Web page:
There are two kinds of people in the world, and Sam Bankman-Fried seems to be both.
Readers can expect the 2019-2021 SBF — the understated idealistic yet practical boy genius full of nervous charm — and the late 2022 SBF — to leave $8 billion behind and sing like a canary. You may be having a hard time coordinating your paranoid and hysterical klutz.
Adding to the cacophony is unusual story Former FTX CEO Kelsey Piper has been told by Vox reporter Kelsey Piper via direct message on Twitter that everything in finance is a shell game, that his public image is a lie, and that his balance sheet also described as false.
As a public service, we cross-referenced the Vox article with the SBF’s ever-expanding Twitter thread of atonement in an attempt to piece together a unified portrait. DM chat off the record.)
On why finance is broken:
Regulators “cannot distinguish between right and wrong.” Their rules are arbitrary and meaningless. Enforcing moats doesn’t protect consumers, it only hurts businesses. This is not just cryptocurrency, it’s all about finance. “Fuck regulators,” he says.
Because everyone should have the right to lose money on shitcoins and magic boxes.That’s all Democracy.
His turn to libertarianism may seem sudden. Before the collapse, the SBF spent a lot of time and money lobbying in Washington for crypto-friendly regulation.
“PR only,” he told Vox. And importantly, the PR effort included ethics. All this effective altruism, all conference attendance and interviews, his ESG duty to disguise the fundamental truth that there is no such thing as moral absolutism in business, only Machiavelli. was.
Apparently, FTX failed becausesketchy’ But that’s because it’s a dog-eat-dog world. In Sam’s world, FTX’s failures are simply due to losing to bigger dogs, and history is written by the winners.
SBF’s follow-up tweet softened the tone slightly (“Some of what I said was thoughtless or overly strong”) but repeated the message of libertarianism, hard truth Not a cliché. “A framework that allows regulators to protect their customers while granting freedom is a good fit for all of you.”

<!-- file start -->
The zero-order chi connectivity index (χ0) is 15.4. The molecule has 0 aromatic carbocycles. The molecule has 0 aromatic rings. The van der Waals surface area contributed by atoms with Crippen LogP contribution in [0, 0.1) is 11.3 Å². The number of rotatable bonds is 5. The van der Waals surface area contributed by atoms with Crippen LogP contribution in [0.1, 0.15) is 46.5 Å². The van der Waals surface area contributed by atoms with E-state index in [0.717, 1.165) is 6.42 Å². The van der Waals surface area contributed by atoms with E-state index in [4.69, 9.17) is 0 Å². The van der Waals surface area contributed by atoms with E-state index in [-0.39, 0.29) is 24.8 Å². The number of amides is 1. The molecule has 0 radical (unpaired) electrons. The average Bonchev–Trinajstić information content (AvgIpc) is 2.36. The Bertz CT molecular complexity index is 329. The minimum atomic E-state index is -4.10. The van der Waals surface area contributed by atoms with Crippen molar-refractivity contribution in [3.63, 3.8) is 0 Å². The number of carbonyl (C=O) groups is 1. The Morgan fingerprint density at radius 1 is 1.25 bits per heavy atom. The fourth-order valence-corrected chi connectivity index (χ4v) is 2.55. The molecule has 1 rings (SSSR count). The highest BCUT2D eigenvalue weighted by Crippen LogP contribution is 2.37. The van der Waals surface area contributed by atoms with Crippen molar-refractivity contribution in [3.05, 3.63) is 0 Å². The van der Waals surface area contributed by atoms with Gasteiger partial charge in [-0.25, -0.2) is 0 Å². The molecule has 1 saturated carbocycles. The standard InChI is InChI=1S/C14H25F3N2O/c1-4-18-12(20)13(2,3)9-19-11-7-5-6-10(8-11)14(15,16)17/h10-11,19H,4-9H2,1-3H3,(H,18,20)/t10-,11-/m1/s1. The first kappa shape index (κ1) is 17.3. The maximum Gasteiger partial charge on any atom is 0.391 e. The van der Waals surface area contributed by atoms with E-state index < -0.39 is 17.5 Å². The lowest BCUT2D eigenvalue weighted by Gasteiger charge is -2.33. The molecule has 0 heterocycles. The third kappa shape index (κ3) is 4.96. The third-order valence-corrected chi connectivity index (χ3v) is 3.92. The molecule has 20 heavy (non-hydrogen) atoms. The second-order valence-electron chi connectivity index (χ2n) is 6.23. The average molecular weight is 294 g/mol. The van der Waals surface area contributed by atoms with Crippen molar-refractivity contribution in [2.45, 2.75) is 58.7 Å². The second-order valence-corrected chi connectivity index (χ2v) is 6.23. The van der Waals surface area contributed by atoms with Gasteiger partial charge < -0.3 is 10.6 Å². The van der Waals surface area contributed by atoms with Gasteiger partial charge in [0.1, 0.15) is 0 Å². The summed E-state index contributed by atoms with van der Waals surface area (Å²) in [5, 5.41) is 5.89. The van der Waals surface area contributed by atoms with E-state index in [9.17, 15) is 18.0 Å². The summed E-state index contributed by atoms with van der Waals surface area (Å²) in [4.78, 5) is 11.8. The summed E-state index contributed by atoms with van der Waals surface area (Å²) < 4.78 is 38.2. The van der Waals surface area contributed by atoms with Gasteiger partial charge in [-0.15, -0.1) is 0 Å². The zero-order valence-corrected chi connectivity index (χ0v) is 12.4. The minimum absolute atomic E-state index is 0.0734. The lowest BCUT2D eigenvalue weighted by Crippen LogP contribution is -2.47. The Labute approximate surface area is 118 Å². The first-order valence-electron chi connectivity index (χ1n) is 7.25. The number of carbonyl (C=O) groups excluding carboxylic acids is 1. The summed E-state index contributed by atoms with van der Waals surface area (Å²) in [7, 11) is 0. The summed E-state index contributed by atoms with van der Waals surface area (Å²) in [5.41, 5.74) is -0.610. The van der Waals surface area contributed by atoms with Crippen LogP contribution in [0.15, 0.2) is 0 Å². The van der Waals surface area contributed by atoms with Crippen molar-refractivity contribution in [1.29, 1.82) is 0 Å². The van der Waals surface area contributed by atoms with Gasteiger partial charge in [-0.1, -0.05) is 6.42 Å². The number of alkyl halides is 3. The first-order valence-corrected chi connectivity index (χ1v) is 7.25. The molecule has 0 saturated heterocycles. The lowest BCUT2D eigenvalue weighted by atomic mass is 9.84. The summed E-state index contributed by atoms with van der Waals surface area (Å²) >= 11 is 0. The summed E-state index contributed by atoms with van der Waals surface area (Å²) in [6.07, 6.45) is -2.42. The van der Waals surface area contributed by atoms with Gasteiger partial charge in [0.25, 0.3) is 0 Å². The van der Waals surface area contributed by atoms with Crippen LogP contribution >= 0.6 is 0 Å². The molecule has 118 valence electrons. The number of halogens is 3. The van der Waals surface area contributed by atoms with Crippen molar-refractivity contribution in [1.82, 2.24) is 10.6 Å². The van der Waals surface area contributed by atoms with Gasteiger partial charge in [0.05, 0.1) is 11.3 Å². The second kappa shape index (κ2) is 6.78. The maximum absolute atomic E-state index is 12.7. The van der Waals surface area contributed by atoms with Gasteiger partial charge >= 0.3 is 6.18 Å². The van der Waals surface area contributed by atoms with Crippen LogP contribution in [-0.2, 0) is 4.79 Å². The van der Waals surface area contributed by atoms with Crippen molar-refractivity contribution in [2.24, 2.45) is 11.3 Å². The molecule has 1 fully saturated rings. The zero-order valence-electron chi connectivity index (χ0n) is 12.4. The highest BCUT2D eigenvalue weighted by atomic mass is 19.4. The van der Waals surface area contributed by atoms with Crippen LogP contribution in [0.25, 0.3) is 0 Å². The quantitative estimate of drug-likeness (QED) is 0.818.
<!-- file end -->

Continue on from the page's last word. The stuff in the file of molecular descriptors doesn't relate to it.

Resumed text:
(Note: I’m not embedding the tweet, I’m taking a screenshot. one may disappear.)
About what killed FTX:
SBF has regularly said that his crypto trading firm, Alameda, is a “completely separate entity” from FTX. The latter lent the former about $8 billion in customer deposits, which it appears to have lost.
Vox’s transcript reveals that the account was mixed up even before it crashed. Luna Token But “messy accounting” was meant to state that the SBF “wasn’t aware of the full extent of it until a few weeks ago.” And I didn’t think anyone would ask about balance sheet duplication because “everybody was so worried and worried about the silly shit.”
The problem was what he had been arguing against all logic and evidence: solvency, not liquidity.
According to the SBF retelling, FTX was an over-regulated, over-leveraged, unorganized, and perpetually distracted startup that grew so large that its immoral yet I was gradually suffocated by the accumulated weight of rational behavior.
“Most exchanges have done a variant of what we have done, on a smaller scale, without banking crackdowns (at least recently) and more intentionally,” he said at Vox. told to
As for why he’s tweeting and not in jail, for example:
One of the surprising aspects of SBF’s recent communication is that he seems to believe there will be a second act to his career.
“I didn’t want to be sketchy,” he told Vox. “The ramifications of that are huge. And I didn’t mean to. The individual decisions seemed fine, and I didn’t realize how big the sum was until the end.”
According to him, the biggest mistake was following advice and putting FTX into Chapter 11 bankruptcy protection. It was certainly a mess, but it was a mess he had just discovered and was able to clean up.
and he can yet clean it up. All it takes is a positive attitude and he’s $8 billion.
However, SBF’s redemption arc relies on his emergence as the good guy. Just looking at the numbers, he might look like the Bernie Madoff of the cipher, but in reality, SBF is an unorthodox freedom fighter who has lost the battle.
Perhaps unlike everything else he’s said, the SBF really believes it this time around. what happened to Perhaps the leak will give SBF the second act he wants — though Piper’s report suggests his legal team is more cautious.
I emailed Bankman-Fried this morning to confirm that he had access to his Twitter account and that this conversation was with him. “Still I have not been hacked! We talked last night,” he replied.
His attorney did not respond to a request for comment.